Last post on Oct 27, 2006 at 3:23 AM
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Toyota Prius, Hybrid Cars, Hatchback
#688 of 711 Re: Prius in the snow [Mr_Shiftright]
Sep 14, 2006 (9:48 am)
"I called a friend at San Francisco Toyota (they sell more Priuses than any other dealer in the country!) and he said he hadn't heard any complaints about this....but then, it doesn't snow very much in San Francisco. He also said he didn't think the 2007 Prius would allow disabling of the traction control, and the only change he was aware of is that the VSC system now goes on base model cars."
Hopefully some people will post their experiences this winter. Any Prius owners out there want to deliberately drive into snow to see if the 2006 Prius will "rock"?
#689 of 711 Re: Prius in the snow [Mr_Shiftright]
Sep 15, 2006 (8:03 am)
It's not likely any but the most inside engineering people at the manufacturer know what was done (if something was done) to mitigate a problem like this. I highly doubt it would perculate up to the dealers, specially one in such a temperate zone as San Fran.
Now then, if some smart tech living in the snow belt was running to ground a root-cause for claims of an owner, and if that tech made the report through channels, well then, maybe that tech would know what was happening, and what was being done.
The point is, with highly computerized complicated control systems going in our vehicles, how does the user community (or service technicians, or salespeople) end up "knowing" what the system is really doing, and if it is working per design... if it's a bug, or a "feature".
Systems behaving as normal or being problematic? That's our future.
#690 of 711 energy screen
Sep 16, 2006 (7:15 pm)
The illustration of the battery charge reprented by blue lines. The blue lines never get up to the top. Does this in dicate a faulty battery? 2006 model
#691 of 711 Re: energy screen [seroq]
Sep 16, 2006 (8:52 pm)
I have read here that the battery is kept at 70+% to allow head-room for charging on the go, and all of that. There has to be some place for the energy to go to, when being generated. If the battery was at 100%, that could cause problems.
That was the non-techie answer, but I am sure someone will be along and provide the specifics.
#692 of 711 Re: energy screen [terry92270]
Sep 17, 2006 (7:35 am)
The "detailed answer" is in order to ensure the battery lasts a long time Toyota runs it from about 30% to about 80% charge.
If you allow the battery to discharge too far you run the risk of fully depleting at least one cell. This will result in reverse charging of that cell as the battery continues to discharge. This will destroy that cell eventually.
If you fully charge the battery, some cells will fully charge before the rest. They will then be "overcharged" and will heat up a lot, causing them to release pressure and loose some electrolyte. They will then loose capacity and be more susceptable to this and to the discharge problem above. Further, NIMH especially and NICD batteries too will generate a lot of heat after they reach 80% charge. This is why a "rapid charger" switches to trickle charge at about that point. Toyota wanted to avoid that extra heat and so doesn't -normally- go above 80% charge. The heat can cause the cells to overpressure and vent as above.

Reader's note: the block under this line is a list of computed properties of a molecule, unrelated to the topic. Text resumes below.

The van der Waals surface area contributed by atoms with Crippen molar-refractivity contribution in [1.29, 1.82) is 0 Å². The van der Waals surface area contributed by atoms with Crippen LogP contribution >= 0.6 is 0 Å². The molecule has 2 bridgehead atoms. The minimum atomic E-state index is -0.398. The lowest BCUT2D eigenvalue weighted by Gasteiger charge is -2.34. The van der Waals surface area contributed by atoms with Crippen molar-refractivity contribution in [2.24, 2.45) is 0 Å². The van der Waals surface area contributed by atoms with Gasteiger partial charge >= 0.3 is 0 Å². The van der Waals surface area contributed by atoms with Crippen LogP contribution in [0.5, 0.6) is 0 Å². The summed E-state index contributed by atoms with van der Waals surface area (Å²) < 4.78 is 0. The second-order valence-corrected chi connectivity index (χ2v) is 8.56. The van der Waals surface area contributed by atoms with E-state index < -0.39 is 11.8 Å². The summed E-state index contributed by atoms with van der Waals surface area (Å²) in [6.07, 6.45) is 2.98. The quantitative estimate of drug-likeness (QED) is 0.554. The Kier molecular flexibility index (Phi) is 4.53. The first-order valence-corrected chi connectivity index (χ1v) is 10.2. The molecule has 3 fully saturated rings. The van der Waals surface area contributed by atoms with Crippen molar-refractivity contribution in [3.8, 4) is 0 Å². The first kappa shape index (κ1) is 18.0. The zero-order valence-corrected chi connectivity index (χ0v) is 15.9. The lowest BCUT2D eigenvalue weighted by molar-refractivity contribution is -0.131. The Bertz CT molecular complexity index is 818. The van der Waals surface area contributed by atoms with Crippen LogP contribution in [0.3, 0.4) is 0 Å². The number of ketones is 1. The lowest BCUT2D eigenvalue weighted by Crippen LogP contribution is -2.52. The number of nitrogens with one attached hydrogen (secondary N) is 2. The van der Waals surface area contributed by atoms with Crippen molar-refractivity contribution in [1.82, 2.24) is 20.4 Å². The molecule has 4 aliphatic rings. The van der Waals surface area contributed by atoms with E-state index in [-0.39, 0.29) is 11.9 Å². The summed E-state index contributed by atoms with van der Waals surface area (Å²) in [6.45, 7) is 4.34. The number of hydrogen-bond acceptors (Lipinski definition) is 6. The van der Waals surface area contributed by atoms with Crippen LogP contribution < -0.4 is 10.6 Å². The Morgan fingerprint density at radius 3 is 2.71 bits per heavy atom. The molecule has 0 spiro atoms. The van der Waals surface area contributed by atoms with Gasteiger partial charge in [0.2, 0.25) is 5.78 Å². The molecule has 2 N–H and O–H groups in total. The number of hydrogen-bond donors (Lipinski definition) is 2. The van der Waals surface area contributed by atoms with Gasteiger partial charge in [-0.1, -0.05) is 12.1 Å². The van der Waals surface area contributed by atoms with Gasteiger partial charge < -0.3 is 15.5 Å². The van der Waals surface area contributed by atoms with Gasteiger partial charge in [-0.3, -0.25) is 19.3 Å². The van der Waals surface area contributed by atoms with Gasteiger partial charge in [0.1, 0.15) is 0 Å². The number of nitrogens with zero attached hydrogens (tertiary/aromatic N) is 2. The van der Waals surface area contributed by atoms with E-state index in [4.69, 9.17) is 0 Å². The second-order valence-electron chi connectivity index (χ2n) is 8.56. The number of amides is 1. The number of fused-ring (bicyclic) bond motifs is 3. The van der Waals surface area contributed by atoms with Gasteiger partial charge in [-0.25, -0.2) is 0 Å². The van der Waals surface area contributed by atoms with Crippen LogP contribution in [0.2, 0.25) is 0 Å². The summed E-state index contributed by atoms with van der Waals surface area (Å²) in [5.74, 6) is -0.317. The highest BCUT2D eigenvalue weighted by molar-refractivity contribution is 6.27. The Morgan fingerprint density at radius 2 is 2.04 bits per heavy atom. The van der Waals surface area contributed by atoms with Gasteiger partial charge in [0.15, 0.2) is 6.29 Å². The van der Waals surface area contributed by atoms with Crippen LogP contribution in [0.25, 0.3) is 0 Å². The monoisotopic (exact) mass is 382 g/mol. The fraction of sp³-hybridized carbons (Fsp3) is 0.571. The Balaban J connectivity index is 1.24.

Sooo, the battery is operated between 30% and 70% charge, except in special cases -
a) If you run out of gas you can actually discharge the traction battery down to about 20% charge. This will allow only 2-3 starts of the ICE (gas engine) so be careful if you get into this state. Note that if you run out of gas you have to put in at least three gallons before the engine will catch. The ICE is what charges the traction battery (unless you're regen. braking).
b) If you decend a long hill (say a mountain pass), the traction battery can end up with about 80% charge, and perhaps a little more - indicated by full charge on the MFD. This charging by regen braking - and it's this function that caused Toyota to leave some "room at the top" for charge to be added.
#693 of 711 Re: energy screen [pathstar1]
Sep 18, 2006 (12:38 pm)
Great explanation. Thanks.
#694 of 711 Re: energy screen [seroq]
Sep 18, 2006 (2:18 pm)
According to this answer [emphasis is mine]:
"If you decend a long hill (say a mountain pass), the traction battery can end up with about 80% charge, and perhaps a little more - indicated by full charge on the MFD."
Yes, there is something wrong if your display never indicates full. The "full" indicator is what Toyota considers approximately 80% charged.
#695 of 711 Re: energy screen [stevedebi]
by MrShift@Edmunds HOST
Sep 19, 2006 (7:06 am)
I wonder if those folks "converting" Priuses to run on "plug in" electric power are asking for trouble down the road. Sounds like it.
#696 of 711 Re: energy screen [Mr_Shiftright]
Sep 19, 2006 (12:04 pm)
"I wonder if those folks "converting" Priuses to run on "plug in" electric power are asking for trouble down the road. Sounds like it."
It is certainly a question, however, the battery still would be prevented from depleting completly, which is another thing that kills the NiMh.
#697 of 711 Re: energy screen [stevedebi]
Sep 19, 2006 (3:22 pm)
"Should" is a big if.
I have learned reading here, nothing will dissuade some from trying to turn a Hybrid into an electric car.